The Five Best WR Trios In Packers History

The Green Bay Packers go through a transition period in their wide receiver room. After losing Davante Adams, Marquez Valdez-Scantling, and Equanimeous St-Brown, the team has added Sammy Watkins, Christian Watson, Romeo Doubs, and Samori Toure. For now, it’s impossible to predict how these players will perform and if they are going to get along. But it’s the perfect time to remember other Packers wide receiver cores which worked pretty well. The idea of ​​this post came after this tweet from Joe Dolan:

So, let’s take a look at the five best Packers WR trios of all-time.

2014 – Jordy Nelson, Randall Cobb, Davante Adams
It could be 2016, when Adams was better established as a good receiver, but 2014 was a magical year for the Packers passing offense for the entire season — that’s why Aaron Rodgers was the MVP. Jordy and Cobb entered the league three years apart, but their different styles and trajectories made them hit their absolute primes at the same time. Nelson put up incredible numbers, with 1,519 yards and 13 touchdowns (98 receptions, 15.5 yards per reception and 94.9 yards per game). Meanwhile, even playing primarily from the slot, Cobb had 1,287 yards and 12 touchdowns (91 receptions, 14.1 yards per reception and 80.4 yards per game). Adams was in his first NFL season, but he had the best season for a rookie wide receiver in Aaron Rodgers’ era to that point — and since, Marquez Valdes-Scantling in 2018 is the only one who surpassed him. Davante had 446 and three touchdowns (38 receptions and 11.7 yards per reception). The trio was an integral part of a team that reached the NFC championship game and could certainly have won the Super Bowl.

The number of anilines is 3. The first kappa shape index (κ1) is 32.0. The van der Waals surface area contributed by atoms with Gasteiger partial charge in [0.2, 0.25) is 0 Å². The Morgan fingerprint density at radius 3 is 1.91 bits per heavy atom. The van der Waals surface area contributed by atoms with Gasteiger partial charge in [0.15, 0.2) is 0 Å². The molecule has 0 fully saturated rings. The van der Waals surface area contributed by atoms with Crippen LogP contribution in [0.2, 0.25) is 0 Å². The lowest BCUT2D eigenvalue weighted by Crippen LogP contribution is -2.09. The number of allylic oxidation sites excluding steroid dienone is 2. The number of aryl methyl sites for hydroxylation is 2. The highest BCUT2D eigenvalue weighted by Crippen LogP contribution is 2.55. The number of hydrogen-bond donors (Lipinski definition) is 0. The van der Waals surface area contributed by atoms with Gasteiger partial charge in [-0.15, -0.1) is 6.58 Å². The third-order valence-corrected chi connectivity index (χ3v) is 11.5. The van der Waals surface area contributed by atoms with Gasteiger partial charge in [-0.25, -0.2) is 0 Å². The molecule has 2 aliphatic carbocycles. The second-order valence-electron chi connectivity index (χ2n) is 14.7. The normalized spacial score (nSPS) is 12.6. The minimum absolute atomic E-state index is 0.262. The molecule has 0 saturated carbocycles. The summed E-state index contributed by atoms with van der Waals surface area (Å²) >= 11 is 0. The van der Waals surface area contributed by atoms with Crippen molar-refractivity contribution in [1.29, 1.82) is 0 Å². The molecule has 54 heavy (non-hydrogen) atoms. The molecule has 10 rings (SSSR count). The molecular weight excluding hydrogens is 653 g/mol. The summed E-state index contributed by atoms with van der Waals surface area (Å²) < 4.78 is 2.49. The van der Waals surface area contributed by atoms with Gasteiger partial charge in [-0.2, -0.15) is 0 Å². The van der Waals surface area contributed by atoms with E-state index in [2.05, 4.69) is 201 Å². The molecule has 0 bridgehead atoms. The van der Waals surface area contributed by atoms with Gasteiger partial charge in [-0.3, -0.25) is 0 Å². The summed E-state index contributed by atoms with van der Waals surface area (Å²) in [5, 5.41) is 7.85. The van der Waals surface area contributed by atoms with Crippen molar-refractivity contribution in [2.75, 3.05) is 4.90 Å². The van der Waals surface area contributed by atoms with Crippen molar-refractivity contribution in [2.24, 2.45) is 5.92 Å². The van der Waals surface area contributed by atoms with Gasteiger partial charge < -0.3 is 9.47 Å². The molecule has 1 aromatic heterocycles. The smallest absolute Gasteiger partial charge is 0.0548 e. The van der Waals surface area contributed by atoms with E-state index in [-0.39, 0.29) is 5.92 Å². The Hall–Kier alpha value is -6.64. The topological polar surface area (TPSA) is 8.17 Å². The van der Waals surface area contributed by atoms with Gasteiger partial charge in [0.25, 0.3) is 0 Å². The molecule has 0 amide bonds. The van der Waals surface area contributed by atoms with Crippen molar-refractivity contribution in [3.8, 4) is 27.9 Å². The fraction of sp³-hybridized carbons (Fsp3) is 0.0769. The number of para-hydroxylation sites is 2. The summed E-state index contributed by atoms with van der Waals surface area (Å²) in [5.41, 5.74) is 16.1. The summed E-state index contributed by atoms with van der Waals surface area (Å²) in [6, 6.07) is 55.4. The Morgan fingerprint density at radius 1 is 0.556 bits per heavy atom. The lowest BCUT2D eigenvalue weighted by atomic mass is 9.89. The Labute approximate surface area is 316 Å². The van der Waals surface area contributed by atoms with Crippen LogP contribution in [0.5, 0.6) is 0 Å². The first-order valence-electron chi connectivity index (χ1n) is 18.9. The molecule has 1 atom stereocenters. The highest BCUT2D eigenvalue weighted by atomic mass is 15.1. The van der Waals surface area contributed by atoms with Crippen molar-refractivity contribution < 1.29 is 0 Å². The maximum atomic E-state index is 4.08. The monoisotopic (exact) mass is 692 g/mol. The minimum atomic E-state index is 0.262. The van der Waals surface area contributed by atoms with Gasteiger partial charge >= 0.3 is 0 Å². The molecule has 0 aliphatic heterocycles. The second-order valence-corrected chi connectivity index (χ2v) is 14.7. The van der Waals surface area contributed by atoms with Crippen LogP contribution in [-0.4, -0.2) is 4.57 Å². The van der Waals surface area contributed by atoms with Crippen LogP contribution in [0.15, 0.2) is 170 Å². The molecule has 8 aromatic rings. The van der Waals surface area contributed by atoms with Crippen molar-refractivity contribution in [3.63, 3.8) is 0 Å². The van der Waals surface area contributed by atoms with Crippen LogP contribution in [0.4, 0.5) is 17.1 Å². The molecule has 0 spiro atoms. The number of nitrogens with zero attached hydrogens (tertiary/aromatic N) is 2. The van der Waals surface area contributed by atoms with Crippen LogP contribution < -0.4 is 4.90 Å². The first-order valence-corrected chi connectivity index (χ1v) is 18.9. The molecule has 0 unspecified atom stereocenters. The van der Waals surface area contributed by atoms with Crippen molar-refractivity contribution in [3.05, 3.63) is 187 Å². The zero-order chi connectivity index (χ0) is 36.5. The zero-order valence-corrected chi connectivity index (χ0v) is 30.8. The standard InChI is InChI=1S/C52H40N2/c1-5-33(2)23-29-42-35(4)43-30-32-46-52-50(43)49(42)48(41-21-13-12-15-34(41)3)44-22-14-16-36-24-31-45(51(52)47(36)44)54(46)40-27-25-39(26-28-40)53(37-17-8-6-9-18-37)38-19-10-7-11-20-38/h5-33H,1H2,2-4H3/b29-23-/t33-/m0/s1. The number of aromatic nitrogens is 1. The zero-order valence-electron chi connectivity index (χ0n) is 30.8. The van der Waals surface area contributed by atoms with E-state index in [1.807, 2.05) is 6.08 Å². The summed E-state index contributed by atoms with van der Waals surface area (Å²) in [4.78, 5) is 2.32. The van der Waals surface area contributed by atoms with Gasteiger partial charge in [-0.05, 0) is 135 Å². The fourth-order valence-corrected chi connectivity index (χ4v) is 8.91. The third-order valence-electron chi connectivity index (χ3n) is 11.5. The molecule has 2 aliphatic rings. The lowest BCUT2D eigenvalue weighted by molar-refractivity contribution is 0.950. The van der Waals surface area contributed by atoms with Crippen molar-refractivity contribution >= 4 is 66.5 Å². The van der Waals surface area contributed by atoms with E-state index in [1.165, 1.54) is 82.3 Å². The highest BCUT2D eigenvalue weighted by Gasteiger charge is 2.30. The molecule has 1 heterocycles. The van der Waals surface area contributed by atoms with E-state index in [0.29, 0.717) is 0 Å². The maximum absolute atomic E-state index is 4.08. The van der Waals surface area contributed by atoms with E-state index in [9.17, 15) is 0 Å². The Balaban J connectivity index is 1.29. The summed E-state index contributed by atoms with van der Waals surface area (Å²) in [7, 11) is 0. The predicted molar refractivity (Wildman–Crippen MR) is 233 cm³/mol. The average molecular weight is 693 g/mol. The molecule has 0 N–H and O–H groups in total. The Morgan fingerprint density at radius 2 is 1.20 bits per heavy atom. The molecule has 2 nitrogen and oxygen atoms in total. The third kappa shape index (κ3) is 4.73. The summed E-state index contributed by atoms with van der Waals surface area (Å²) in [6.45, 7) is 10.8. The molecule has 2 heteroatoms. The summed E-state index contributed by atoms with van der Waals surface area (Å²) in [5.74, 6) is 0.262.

1997 – Antonio Freeman, Robert Brooks, Derrick Mayes
It was a very different era of football, and playing three wide receivers at the same time was rare. That’s why it was much more difficult to have a productive third receiver than it is nowadays. Nevertheless, second-year player Derrick Mayes had a decent role as a receiver, with 290 yards in 18 receptions, adding to his importance as a punt returner. But, obviously, the greatness of the receiving core belonged to the starters Antonio Freeman and Robert Brooks. Freeman ended up being the best year of his career in 1998, but he still had a great season in 1997, with 1,243 yards and 12 touchdowns. The big difference that year is that Robert Brooks was still playing at a high level and got 1,010 yards and seven touchdowns, solid numbers for a WR2 that he wouldn’t repeat one year later.

2011 – Greg Jennings, Jordy Nelson, James Jones/Donald Driver
In 2011, the best individual year of Aaron Rodgers’ career, the receiver core was more a quartet than a trio. Theoretically, the starting group had Greg Jennings as primary receiver, even though he frequently aligned in the slot, plus Jordy Nelson and Donald Driver. That was more than enough to be a great trio. But that passing offense still had James Jones playing at a good level — as we’re not talking about tight ends, I won’t extensively mention Jermichael Finley, who ended up ahead of Jones and Driver in receiving yards and touchdowns that year.